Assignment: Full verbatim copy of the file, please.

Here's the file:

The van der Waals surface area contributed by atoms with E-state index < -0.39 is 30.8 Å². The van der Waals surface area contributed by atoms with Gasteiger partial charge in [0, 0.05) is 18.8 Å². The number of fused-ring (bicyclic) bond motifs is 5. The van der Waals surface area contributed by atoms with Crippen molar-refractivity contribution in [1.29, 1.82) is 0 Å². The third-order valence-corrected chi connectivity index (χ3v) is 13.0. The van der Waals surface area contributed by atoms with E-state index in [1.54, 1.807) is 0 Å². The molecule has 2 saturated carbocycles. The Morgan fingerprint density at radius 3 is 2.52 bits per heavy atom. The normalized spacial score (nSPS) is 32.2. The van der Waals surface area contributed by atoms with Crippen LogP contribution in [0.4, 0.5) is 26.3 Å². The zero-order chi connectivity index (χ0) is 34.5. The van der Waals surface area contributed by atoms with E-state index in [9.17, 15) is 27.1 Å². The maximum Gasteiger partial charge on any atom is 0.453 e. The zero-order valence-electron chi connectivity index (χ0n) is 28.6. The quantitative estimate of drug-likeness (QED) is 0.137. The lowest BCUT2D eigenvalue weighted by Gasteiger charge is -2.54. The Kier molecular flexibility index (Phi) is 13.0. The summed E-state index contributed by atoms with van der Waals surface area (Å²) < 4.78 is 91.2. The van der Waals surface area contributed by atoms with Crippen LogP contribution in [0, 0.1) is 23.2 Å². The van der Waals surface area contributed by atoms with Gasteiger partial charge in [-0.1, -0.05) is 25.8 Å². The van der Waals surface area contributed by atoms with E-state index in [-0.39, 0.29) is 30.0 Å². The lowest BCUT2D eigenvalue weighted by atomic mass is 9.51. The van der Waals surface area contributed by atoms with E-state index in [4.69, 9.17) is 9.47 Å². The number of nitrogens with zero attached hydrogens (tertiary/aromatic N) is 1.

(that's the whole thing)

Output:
The van der Waals surface area contributed by atoms with E-state index < -0.39 is 30.8 Å². The van der Waals surface area contributed by atoms with Gasteiger partial charge in [0, 0.05) is 18.8 Å². The number of fused-ring (bicyclic) bond motifs is 5. The van der Waals surface area contributed by atoms with Crippen molar-refractivity contribution in [1.29, 1.82) is 0 Å². The third-order valence-corrected chi connectivity index (χ3v) is 13.0. The van der Waals surface area contributed by atoms with E-state index in [1.54, 1.807) is 0 Å². The molecule has 2 saturated carbocycles. The Morgan fingerprint density at radius 3 is 2.52 bits per heavy atom. The normalized spacial score (nSPS) is 32.2. The van der Waals surface area contributed by atoms with Crippen LogP contribution in [0.4, 0.5) is 26.3 Å². The zero-order chi connectivity index (χ0) is 34.5. The van der Waals surface area contributed by atoms with E-state index in [9.17, 15) is 27.1 Å². The maximum Gasteiger partial charge on any atom is 0.453 e. The zero-order valence-electron chi connectivity index (χ0n) is 28.6. The quantitative estimate of drug-likeness (QED) is 0.137. The lowest BCUT2D eigenvalue weighted by Gasteiger charge is -2.54. The Kier molecular flexibility index (Phi) is 13.0. The summed E-state index contributed by atoms with van der Waals surface area (Å²) < 4.78 is 91.2. The van der Waals surface area contributed by atoms with Crippen LogP contribution in [0, 0.1) is 23.2 Å². The van der Waals surface area contributed by atoms with Gasteiger partial charge in [-0.1, -0.05) is 25.8 Å². The van der Waals surface area contributed by atoms with E-state index in [-0.39, 0.29) is 30.0 Å². The lowest BCUT2D eigenvalue weighted by atomic mass is 9.51. The van der Waals surface area contributed by atoms with E-state index in [4.69, 9.17) is 9.47 Å². The number of nitrogens with zero attached hydrogens (tertiary/aromatic N) is 1.